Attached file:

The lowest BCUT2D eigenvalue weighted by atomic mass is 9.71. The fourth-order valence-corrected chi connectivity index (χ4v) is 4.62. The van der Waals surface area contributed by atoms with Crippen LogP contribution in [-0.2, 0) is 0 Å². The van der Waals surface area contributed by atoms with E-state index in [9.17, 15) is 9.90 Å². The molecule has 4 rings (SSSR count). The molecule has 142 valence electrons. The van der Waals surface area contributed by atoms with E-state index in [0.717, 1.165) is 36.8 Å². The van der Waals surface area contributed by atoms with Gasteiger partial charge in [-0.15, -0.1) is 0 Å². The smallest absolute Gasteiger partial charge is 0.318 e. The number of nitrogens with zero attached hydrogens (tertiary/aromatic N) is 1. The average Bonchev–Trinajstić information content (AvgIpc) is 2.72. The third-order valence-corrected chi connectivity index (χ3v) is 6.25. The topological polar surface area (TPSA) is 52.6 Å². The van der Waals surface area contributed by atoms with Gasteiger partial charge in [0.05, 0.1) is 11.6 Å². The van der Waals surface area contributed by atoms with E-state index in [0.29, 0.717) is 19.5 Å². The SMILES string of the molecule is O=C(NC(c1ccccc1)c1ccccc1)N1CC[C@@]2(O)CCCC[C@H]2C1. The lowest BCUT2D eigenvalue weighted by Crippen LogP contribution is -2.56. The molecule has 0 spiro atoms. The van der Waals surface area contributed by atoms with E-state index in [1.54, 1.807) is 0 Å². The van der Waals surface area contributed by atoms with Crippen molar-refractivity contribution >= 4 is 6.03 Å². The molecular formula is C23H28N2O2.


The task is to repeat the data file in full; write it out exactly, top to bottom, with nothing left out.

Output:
The lowest BCUT2D eigenvalue weighted by atomic mass is 9.71. The fourth-order valence-corrected chi connectivity index (χ4v) is 4.62. The van der Waals surface area contributed by atoms with Crippen LogP contribution in [-0.2, 0) is 0 Å². The van der Waals surface area contributed by atoms with E-state index in [9.17, 15) is 9.90 Å². The molecule has 4 rings (SSSR count). The molecule has 142 valence electrons. The van der Waals surface area contributed by atoms with E-state index in [0.717, 1.165) is 36.8 Å². The van der Waals surface area contributed by atoms with Gasteiger partial charge in [-0.15, -0.1) is 0 Å². The smallest absolute Gasteiger partial charge is 0.318 e. The number of nitrogens with zero attached hydrogens (tertiary/aromatic N) is 1. The average Bonchev–Trinajstić information content (AvgIpc) is 2.72. The third-order valence-corrected chi connectivity index (χ3v) is 6.25. The topological polar surface area (TPSA) is 52.6 Å². The van der Waals surface area contributed by atoms with Gasteiger partial charge in [0.05, 0.1) is 11.6 Å². The van der Waals surface area contributed by atoms with E-state index in [0.29, 0.717) is 19.5 Å². The SMILES string of the molecule is O=C(NC(c1ccccc1)c1ccccc1)N1CC[C@@]2(O)CCCC[C@H]2C1. The lowest BCUT2D eigenvalue weighted by Crippen LogP contribution is -2.56. The molecule has 0 spiro atoms. The van der Waals surface area contributed by atoms with E-state index in [1.54, 1.807) is 0 Å². The van der Waals surface area contributed by atoms with Crippen molar-refractivity contribution >= 4 is 6.03 Å². The molecular formula is C23H28N2O2.